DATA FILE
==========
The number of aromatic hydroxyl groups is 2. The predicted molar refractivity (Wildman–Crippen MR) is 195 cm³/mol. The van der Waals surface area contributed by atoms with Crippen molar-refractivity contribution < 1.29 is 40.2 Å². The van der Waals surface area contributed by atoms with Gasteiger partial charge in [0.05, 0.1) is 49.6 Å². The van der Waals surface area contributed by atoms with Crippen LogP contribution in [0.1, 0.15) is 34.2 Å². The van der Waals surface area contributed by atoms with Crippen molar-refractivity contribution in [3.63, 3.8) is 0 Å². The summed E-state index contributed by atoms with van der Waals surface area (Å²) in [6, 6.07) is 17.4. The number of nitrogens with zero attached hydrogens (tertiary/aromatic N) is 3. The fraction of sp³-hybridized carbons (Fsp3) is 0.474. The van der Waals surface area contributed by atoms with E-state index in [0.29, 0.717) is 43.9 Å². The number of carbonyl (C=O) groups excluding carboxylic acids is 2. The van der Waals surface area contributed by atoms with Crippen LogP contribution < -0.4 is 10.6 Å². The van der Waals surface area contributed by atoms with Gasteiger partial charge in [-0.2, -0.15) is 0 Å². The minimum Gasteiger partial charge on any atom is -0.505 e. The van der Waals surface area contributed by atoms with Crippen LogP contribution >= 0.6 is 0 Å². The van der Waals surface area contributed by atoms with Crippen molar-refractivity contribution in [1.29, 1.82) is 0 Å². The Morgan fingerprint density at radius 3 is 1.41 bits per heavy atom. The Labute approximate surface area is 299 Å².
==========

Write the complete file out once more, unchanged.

The number of aromatic hydroxyl groups is 2. The predicted molar refractivity (Wildman–Crippen MR) is 195 cm³/mol. The van der Waals surface area contributed by atoms with Crippen molar-refractivity contribution < 1.29 is 40.2 Å². The van der Waals surface area contributed by atoms with Gasteiger partial charge in [0.05, 0.1) is 49.6 Å². The van der Waals surface area contributed by atoms with Crippen LogP contribution in [0.1, 0.15) is 34.2 Å². The van der Waals surface area contributed by atoms with Crippen molar-refractivity contribution in [3.63, 3.8) is 0 Å². The summed E-state index contributed by atoms with van der Waals surface area (Å²) in [6, 6.07) is 17.4. The number of nitrogens with zero attached hydrogens (tertiary/aromatic N) is 3. The fraction of sp³-hybridized carbons (Fsp3) is 0.474. The van der Waals surface area contributed by atoms with E-state index in [0.29, 0.717) is 43.9 Å². The number of carbonyl (C=O) groups excluding carboxylic acids is 2. The van der Waals surface area contributed by atoms with Crippen LogP contribution < -0.4 is 10.6 Å². The van der Waals surface area contributed by atoms with Gasteiger partial charge in [-0.2, -0.15) is 0 Å². The minimum Gasteiger partial charge on any atom is -0.505 e. The van der Waals surface area contributed by atoms with Crippen LogP contribution >= 0.6 is 0 Å². The van der Waals surface area contributed by atoms with Crippen molar-refractivity contribution in [1.29, 1.82) is 0 Å². The Morgan fingerprint density at radius 3 is 1.41 bits per heavy atom. The Labute approximate surface area is 299 Å².